The Conversation aims to provide independent, research-based news to the public, written by experts with the support of journalists. An interview with Damian Thompson about the global development of the project over the last ten years and why it is so important to them to reach out to young people in particular.
“There are some specific ingredients that make it a successful project”
Mr. Thompson, on its website, The Conversation is described as the world’s leading publisher of researched-based news for the public, placing a high value on trust. How does The Conversation achieve this sense of trust among its readers?
The Conversation is created by academics and journalists working together. At the heart of the project is our mission to provide evidence-based journalism that is written by experts in their field. These experts work with journalists who can help to edit and turn the text into language that everyone can understand. All articles are free to read, free to republish and everything we do is independent. We disclose any potential or perceived conflicts. So, the trust element I think comes down to what The Conversation is about. Which is to make sure that experts continue to have a voice in the media and in the public conversation.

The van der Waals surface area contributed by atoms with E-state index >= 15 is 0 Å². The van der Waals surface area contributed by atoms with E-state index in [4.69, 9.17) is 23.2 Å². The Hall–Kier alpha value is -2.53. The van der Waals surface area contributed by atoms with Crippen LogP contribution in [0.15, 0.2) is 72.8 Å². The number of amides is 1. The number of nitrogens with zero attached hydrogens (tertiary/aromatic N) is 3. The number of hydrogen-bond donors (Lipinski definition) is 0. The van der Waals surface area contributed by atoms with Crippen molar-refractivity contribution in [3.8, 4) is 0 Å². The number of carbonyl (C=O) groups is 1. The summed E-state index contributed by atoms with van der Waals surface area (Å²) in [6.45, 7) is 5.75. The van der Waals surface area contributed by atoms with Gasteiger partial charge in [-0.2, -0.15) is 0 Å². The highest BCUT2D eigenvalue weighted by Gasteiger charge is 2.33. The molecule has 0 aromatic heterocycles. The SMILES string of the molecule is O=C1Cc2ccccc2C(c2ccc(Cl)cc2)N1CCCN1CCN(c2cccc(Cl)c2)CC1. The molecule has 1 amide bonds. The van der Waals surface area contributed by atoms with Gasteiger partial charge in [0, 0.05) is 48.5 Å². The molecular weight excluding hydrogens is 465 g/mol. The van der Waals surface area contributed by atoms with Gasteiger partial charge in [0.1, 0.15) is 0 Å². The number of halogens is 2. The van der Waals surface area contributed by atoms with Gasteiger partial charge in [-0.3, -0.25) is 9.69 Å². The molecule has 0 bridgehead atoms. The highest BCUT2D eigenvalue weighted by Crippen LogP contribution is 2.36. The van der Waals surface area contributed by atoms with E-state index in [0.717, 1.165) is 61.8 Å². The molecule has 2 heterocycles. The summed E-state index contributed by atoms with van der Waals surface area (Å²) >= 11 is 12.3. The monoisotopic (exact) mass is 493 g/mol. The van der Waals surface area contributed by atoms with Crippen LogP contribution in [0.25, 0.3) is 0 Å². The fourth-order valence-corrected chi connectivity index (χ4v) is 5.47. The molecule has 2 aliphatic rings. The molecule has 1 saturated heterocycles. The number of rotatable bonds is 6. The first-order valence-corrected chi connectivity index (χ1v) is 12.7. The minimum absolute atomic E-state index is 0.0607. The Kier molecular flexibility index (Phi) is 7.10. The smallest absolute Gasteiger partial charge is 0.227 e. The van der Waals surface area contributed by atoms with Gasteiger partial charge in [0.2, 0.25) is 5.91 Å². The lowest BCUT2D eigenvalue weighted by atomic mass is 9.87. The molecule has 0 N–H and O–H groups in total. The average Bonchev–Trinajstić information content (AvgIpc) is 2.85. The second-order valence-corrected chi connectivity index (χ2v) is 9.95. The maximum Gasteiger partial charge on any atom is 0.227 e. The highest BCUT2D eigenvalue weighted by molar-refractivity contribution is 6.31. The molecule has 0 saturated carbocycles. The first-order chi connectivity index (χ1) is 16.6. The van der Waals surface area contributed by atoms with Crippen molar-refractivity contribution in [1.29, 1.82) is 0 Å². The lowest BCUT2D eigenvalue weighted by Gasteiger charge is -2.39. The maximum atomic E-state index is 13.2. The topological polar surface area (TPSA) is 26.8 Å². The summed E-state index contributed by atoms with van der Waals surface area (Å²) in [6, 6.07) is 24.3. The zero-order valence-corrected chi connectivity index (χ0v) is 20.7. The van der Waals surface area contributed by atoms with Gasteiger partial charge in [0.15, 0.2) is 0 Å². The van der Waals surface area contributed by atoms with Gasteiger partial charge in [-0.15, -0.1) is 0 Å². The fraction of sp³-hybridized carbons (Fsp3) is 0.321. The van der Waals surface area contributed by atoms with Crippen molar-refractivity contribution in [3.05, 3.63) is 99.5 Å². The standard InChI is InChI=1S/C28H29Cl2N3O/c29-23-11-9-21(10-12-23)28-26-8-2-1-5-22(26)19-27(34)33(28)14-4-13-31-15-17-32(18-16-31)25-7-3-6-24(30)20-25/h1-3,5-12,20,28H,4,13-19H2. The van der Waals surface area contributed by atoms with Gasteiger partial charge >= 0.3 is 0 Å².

The Conversation states that only authors may write about topics for which they are experts. How do the editors define experts and what mechanisms do they use to prove this expertise?